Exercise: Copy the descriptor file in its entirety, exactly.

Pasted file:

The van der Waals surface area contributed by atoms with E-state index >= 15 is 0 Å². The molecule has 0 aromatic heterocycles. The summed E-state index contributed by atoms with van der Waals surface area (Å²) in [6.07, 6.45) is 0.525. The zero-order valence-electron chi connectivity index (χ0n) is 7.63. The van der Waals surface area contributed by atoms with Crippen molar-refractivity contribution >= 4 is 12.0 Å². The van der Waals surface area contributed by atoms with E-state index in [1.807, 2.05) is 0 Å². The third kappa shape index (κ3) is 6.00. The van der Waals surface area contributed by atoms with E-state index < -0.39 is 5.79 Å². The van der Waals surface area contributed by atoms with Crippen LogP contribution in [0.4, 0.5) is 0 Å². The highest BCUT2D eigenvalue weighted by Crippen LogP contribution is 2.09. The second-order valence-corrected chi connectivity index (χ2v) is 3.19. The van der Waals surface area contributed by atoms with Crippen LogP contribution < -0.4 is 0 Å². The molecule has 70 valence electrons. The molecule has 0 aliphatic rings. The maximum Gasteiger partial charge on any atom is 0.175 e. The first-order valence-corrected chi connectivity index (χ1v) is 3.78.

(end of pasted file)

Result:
The van der Waals surface area contributed by atoms with E-state index >= 15 is 0 Å². The molecule has 0 aromatic heterocycles. The summed E-state index contributed by atoms with van der Waals surface area (Å²) in [6.07, 6.45) is 0.525. The zero-order valence-electron chi connectivity index (χ0n) is 7.63. The van der Waals surface area contributed by atoms with Crippen molar-refractivity contribution >= 4 is 12.0 Å². The van der Waals surface area contributed by atoms with E-state index in [1.807, 2.05) is 0 Å². The third kappa shape index (κ3) is 6.00. The van der Waals surface area contributed by atoms with E-state index < -0.39 is 5.79 Å². The van der Waals surface area contributed by atoms with Crippen LogP contribution in [0.4, 0.5) is 0 Å². The highest BCUT2D eigenvalue weighted by Crippen LogP contribution is 2.09. The second-order valence-corrected chi connectivity index (χ2v) is 3.19. The van der Waals surface area contributed by atoms with Crippen LogP contribution < -0.4 is 0 Å². The molecule has 70 valence electrons. The molecule has 0 aliphatic rings. The maximum Gasteiger partial charge on any atom is 0.175 e. The first-order valence-corrected chi connectivity index (χ1v) is 3.78.